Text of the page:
As a Catholic school, we share with you the mission to instill a love of God and build a strong faith in your children. And some things still haven’t changed - we will distribute rice bowls, attend the Stations of the Cross, and refrain from meat on Fridays. However, and perhaps more importantly, we will be modeling and teaching the students the reasons we have certain practices. We will explain that each day of Lent symbolizes one of the 40 days Jesus fasted in the wilderness. We will give them the opportunity to question, to pray, and to grow. My prayer is that we do this together, school and family.

Of all the classrooms I get to visit, it is the Pre-K classes, tucked away at the Lower School that give me pause. Pre-kindergarten is not for the faint of heart. Managing to teach, encourage, and nurture a class of four-year-olds, all with distinct personalities and boundless energy is no small feat. Indeed it is a huge responsibility, one that mandates passion, organization, patience, the ability to adapt, a sense of humor, and above all the ability to love each child.

I can tell you firsthand that our youngest Wildcats are curious, easily distracted, both independent and dependent, and are amazing gifts entrusted to our care. Luckily, our Pre-K team is the most dedicated, hardworking, loving group of professionals I know. If asked to go the extra mile, they go 10! For that, I am extremely thankful.

Each year, STA nominates an educator for Teacher of the Year. At a school as large as STA it can be daunting to choose one out of so many exemplary teachers. This year, as you may know, one of our Pre-K teachers was chosen by the faculty for Teacher of the Year: Mary Beth Bland! If you know Mary Beth, then I need to say no more. One of my favorite quotes by Albert Einstein is "It is the supreme art of the teacher to awaken joy." Mary Beth and the entire Pre-K team take this very seriously. On any day, one can see students exploring, inquiring, and experimenting, giving them the foundation needed to be successful. Joy is awakened.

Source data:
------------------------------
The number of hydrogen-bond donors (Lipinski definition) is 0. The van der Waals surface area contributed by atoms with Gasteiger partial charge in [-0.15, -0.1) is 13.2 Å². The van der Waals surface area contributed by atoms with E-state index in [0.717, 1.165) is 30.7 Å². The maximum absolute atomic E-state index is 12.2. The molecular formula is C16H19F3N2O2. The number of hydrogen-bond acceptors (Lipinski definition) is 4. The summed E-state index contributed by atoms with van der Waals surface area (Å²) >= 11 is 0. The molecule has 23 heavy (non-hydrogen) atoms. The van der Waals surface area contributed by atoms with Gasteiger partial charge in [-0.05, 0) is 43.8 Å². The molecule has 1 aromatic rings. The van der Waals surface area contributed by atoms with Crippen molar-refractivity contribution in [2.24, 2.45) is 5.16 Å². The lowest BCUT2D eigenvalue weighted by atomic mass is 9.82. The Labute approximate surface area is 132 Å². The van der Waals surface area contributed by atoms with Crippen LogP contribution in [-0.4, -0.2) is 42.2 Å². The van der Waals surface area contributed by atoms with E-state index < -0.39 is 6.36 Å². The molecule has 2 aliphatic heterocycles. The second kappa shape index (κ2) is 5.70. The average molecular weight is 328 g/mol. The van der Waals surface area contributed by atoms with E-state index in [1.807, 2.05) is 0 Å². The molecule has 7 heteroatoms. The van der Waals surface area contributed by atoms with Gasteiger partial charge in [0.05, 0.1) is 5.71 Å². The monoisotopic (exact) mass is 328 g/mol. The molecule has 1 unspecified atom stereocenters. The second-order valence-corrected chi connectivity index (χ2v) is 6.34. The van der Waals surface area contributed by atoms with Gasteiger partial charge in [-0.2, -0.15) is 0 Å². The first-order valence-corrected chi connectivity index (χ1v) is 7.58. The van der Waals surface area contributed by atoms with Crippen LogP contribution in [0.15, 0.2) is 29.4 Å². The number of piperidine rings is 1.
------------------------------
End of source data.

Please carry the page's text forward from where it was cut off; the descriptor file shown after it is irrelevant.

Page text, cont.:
My hope is you can remember a teacher who inspired you to take risks, instilled a love of learning, guided you in being the best person you can be, and awakened your joy. For us, STA is a better school because of Teacher of the Year, Mary Beth Bland. Lucky Us!


Millions of adults of a certain age (mine) remember the Dick and Jane books. For me, they were the first introduction to books, to stories that didn't appear on radio or television or in the movies. Dick and Jane and I think they had a dog named Spot, lived an idyllic American life in a quiet neighborhood, uncomplicated by all the complications of living in 2023. These books were known as basal readers, textbooks designed to teach reading. Looking back, they were heavy on sight words and lite on phonics. However, they did the trick and I discovered my love of the written word.

On a recent visit to the lower school, I popped into a first-grade reading class and I saw that same love of reading alive and well in the students. While Dick and Jane are enjoying retirement and have been replaced by Dogman and Elephant and Piggie, the excitement is the same. Why? Because the kids were all engaged. Think about it. You can walk into a kinder class and ask about what the class is reading and immediately the excitement in responding is hard to contain. Hands go up, waiving furiously. Some simply cannot wait to be called upon and have to shout out an answer. That's called engagement

However, besides hands being up and students having fun, it was also obvious that they were extremely interested in the story, you could tell they were passionate about reading, and they were collaborating with their neighbors. That's also engagement. Now, fast forward to middle school or high school. Would I get the same level of excitement? No. Do I expect it? No. But I can walk into 8th-grade literature class and discuss my favorite poem, "Allowables" by Nikki Giovanni and then wait and watch. Soon a discussion surfaces, themes are discussed and the poem becomes meaningful to them. I leave the classroom and am proud and confident, that even without them ever meeting Dick and Jane, our students are learning, thinking, creating, collaborating, and engaged…and they will be just fine.